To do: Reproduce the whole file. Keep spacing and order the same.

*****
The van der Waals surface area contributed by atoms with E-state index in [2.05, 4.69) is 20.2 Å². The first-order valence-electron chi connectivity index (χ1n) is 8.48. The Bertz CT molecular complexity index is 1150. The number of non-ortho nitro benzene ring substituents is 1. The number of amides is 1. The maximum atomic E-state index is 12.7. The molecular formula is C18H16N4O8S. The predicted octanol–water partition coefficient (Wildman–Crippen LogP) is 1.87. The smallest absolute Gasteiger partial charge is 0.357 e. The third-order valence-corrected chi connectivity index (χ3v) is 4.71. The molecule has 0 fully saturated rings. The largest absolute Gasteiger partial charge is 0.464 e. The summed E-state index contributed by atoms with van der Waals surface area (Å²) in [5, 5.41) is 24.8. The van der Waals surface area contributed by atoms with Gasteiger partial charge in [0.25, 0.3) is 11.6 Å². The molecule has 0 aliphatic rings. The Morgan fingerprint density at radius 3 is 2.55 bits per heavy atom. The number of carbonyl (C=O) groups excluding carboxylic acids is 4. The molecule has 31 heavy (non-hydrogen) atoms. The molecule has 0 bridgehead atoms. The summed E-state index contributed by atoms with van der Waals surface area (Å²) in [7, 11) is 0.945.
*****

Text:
The van der Waals surface area contributed by atoms with E-state index in [2.05, 4.69) is 20.2 Å². The first-order valence-electron chi connectivity index (χ1n) is 8.48. The Bertz CT molecular complexity index is 1150. The number of non-ortho nitro benzene ring substituents is 1. The number of amides is 1. The maximum atomic E-state index is 12.7. The molecular formula is C18H16N4O8S. The predicted octanol–water partition coefficient (Wildman–Crippen LogP) is 1.87. The smallest absolute Gasteiger partial charge is 0.357 e. The third-order valence-corrected chi connectivity index (χ3v) is 4.71. The molecule has 0 fully saturated rings. The largest absolute Gasteiger partial charge is 0.464 e. The summed E-state index contributed by atoms with van der Waals surface area (Å²) in [5, 5.41) is 24.8. The van der Waals surface area contributed by atoms with Gasteiger partial charge in [0.25, 0.3) is 11.6 Å². The molecule has 0 aliphatic rings. The Morgan fingerprint density at radius 3 is 2.55 bits per heavy atom. The number of carbonyl (C=O) groups excluding carboxylic acids is 4. The molecule has 31 heavy (non-hydrogen) atoms. The molecule has 0 bridgehead atoms. The summed E-state index contributed by atoms with van der Waals surface area (Å²) in [7, 11) is 0.945.